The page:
Determining cognitive deterioration requires multiple tests administered on more than one occasion
Article first published online: 25 NOV 2010
© 2010 The Authors. Psychiatry and Clinical Neurosciences © 2010 Japanese Society of Psychiatry and Neurology
Psychiatry and Clinical Neurosciences
Volume 64, Issue 6, page 667, December 2010
How to Cite
Hart, C. and Powell, A. C. (2010), Determining cognitive deterioration requires multiple tests administered on more than one occasion. Psychiatry and Clinical Neurosciences, 64: 667. doi: 10.1111/j.1440-1819.2010.02138.x
- Issue published online: 25 NOV 2010
- Article first published online: 25 NOV 2010
- Received 28 May 2010; accepted 29 July 2010.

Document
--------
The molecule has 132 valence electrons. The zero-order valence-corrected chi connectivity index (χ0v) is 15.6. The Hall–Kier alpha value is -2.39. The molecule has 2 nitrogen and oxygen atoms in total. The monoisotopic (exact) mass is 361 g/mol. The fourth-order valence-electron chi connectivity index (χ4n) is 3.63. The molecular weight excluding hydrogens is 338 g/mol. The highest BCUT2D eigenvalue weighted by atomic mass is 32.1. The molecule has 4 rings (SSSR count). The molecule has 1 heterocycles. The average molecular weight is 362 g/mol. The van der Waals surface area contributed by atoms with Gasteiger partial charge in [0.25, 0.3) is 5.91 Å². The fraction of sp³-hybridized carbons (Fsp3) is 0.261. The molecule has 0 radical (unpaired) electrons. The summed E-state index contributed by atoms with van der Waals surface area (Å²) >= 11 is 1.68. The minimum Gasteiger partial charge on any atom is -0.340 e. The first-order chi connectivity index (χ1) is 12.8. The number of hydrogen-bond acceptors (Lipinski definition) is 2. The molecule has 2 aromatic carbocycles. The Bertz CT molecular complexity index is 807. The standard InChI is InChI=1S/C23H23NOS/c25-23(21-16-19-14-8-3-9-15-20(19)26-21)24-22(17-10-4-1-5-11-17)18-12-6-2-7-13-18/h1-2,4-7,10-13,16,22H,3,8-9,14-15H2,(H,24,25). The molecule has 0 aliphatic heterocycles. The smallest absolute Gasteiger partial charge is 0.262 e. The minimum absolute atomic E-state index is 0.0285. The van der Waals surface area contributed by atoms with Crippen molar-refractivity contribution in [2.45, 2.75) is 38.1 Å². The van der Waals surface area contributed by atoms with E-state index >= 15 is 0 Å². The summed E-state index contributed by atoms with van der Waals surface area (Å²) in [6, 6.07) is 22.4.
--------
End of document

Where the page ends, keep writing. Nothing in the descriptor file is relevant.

WE READ WITH interest the report by Shih-Ku Lin et al. (February 2010 issue) and feel that two points warrant comment.1 First, the authors conclude that there was ‘deterioration’ in the IQ of the methamphetamine users. In order to make such a statement, one must conduct an experimental manipulation that demonstrates a decrease in IQ over time. The current study employed a cross-sectional design, which precludes such a manipulation. As such, language suggesting deterioration in the IQ of methamphetamine users should be considerably tempered. A second concern is that the significance of the demographic information estimation formula index developed by Barona et al. is unclear.2 There are no data on the validity of using this test to estimate the pre-morbid IQ of methamphetamine abusers. Nevertheless, the current results contribute to an important database and appropriately stated caveats will increase the likelihood of a more comprehensive understanding of methamphetamine-related problems.